“Because the average American consumes foods containing suboptimal amounts of potassium and physiologically excessive amounts of sodium under their usual conditions of daily living, such individuals will already have some degree of oxidative stress. That would imply also that such individuals have some degree of vascular endothelial dysfunction and blood pressures that are already higher than optimal.”
Furthermore, in what would be a radical departure from current standard nutritional dogma in this county, the authors firmly suggest that blood pressure irregularities are not so much an issue of too much sodium but too little potassium:
“Given that oxidative stress-induced vascular endothelial dysfunction already exists with potassium intakes of ~60 mmol (2400 mg) per day, and that blood pressures in the so-called normotensive individuals might already be abnormally high to a moderate degree, long-term high salt loads might not increase blood pressures further.”
SOME FINAL, BIG PICTURE THOUGHTS ON THE LAST SEBASTIAN ET AL PAPER
Does the American public in general and many, if not most, of our patients in particular, ingest far too much sodium, mainly from processed foods? We all know, and the published literature and general mass media has made it very clear that this is true. However, is the answer to the problem as simple as making the usual proscriptions about reducing sodium intake? The conflicted research on the impact of low sodium diets on blood pressure also makes it very clear that the issue is more than just an issue of dietary sodium. What is the missing “X” factor that has made this situation so complicated? As suggested by Sebastian et al (2) it is actually something quite simple – potassium. What makes the subject of potassium so complicated in terms of gaining more widespread acceptance for the need for greatly increased dietary intake and supplementation? Based on the large body of research presented by Sebastian et al (2) in the two papers I have reviewed, there is a gross misunderstanding about how much potassium we need per day to maintain optimal health and a gross misunderstanding about the health risks of such doses.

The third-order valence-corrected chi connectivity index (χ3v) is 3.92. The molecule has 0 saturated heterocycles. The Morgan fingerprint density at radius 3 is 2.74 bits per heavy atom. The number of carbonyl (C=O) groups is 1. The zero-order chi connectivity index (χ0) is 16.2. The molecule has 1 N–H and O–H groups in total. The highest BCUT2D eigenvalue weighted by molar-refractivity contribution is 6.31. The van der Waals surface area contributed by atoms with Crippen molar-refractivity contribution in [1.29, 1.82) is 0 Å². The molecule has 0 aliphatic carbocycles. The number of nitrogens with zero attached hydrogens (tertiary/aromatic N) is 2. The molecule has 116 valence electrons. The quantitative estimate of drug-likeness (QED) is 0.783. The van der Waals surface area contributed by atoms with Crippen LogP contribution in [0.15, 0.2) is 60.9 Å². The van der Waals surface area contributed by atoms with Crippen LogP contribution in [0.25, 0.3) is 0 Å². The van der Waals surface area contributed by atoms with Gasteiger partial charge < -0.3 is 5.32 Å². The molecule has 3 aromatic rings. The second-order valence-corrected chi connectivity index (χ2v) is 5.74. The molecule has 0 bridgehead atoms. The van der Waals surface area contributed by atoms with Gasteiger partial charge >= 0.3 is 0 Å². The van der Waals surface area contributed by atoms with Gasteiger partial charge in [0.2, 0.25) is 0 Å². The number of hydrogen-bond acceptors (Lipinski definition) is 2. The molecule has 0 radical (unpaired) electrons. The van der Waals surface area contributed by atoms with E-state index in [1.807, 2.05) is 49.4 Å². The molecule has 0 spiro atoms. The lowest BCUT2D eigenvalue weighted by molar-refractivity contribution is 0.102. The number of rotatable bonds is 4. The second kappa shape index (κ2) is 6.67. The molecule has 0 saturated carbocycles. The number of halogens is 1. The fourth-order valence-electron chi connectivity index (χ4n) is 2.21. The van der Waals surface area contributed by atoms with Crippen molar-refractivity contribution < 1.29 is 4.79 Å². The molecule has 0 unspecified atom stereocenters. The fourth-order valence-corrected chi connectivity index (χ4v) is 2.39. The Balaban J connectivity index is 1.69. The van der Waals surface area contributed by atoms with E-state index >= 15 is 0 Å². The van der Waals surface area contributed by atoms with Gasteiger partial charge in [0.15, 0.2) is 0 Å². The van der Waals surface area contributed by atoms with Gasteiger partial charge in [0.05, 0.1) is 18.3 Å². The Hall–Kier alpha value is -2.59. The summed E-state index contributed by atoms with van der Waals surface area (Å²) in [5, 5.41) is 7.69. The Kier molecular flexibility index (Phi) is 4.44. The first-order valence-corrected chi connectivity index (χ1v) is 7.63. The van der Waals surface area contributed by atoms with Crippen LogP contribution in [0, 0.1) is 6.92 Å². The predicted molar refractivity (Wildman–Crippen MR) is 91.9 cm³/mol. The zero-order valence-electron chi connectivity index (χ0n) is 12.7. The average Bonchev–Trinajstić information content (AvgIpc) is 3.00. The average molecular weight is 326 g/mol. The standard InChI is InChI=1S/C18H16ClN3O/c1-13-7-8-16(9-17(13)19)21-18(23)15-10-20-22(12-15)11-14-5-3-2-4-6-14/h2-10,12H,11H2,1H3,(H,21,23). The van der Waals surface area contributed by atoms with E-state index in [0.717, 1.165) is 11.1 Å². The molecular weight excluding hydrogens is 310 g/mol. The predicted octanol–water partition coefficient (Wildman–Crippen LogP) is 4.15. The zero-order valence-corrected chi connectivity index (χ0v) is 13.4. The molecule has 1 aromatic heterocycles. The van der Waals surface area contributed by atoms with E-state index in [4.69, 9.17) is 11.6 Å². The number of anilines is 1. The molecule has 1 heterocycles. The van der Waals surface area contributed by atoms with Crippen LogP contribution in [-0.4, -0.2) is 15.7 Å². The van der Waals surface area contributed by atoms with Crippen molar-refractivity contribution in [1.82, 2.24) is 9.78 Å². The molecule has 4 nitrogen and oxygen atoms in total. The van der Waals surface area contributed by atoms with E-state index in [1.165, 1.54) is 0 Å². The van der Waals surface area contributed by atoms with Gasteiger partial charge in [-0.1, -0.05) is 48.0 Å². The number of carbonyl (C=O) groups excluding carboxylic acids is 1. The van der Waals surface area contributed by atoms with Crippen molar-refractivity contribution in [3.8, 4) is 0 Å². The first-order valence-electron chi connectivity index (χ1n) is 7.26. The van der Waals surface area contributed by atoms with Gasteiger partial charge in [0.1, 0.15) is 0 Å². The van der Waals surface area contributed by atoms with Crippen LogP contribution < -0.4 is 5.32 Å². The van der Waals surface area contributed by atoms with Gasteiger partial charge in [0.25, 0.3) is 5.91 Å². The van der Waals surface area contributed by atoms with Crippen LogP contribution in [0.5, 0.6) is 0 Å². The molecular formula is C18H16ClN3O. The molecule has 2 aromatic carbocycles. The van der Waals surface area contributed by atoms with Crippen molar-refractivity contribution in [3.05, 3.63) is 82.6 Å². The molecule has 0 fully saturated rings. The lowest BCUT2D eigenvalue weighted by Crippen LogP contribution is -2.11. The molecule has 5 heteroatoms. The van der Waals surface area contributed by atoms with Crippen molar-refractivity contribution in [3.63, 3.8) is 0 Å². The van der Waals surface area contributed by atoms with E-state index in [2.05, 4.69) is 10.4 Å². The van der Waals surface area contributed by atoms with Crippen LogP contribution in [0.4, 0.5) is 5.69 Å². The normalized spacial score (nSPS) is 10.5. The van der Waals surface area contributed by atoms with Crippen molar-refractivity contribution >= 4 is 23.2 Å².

However, even though there is substantial research evidence that many if not most Americans would benefit from a significantly higher potassium intake than what is usual, does it follow that high doses of potassium, particularly in the range of 10,000 mg per day or higher that were discussed by Sebastian et al in their two papers (1, 2) are without risk for some individuals? Of course, the answer is no. Therefore, how can we determine those patients who might benefit from daily potassium intake of as much as 10,000 mg per day or more and those who should adhere to the RDI of approximately 4500 mg per day or even lower? This question was addressed by the Palmer and Clegg paper mentioned above, “Achieving the benefits of a high-potassium, Paleolithic diet, without the toxicity” (3).
The key premise of their paper is that the risks of high potassium intake revolve solely around kidney function. Therefore, with healthy kidney function, high potassium intakes are well tolerated and, as suggested by Sebastian et al (1, 2), can provide substantial benefits to health. Please note again the comment by Palmer and Clegg (3) that was featured above:
“One prevailing hypothesis is that our current diet represents a mismatch between what our body has the capability to metabolize and what we are actually consuming. The normal kidney has the capacity to maintain K+homeostasis in the setting of high dietary intake. As an example, serum K+ levels are maintained in the normal range even when dietary K+ intake is increased to approximately 15 g/d for 20 days. This ability to maintain a normal serum K+ concentration when challenged with large intake over a prolonged period of time suggests humans are able to consume and excrete high K+ loads.”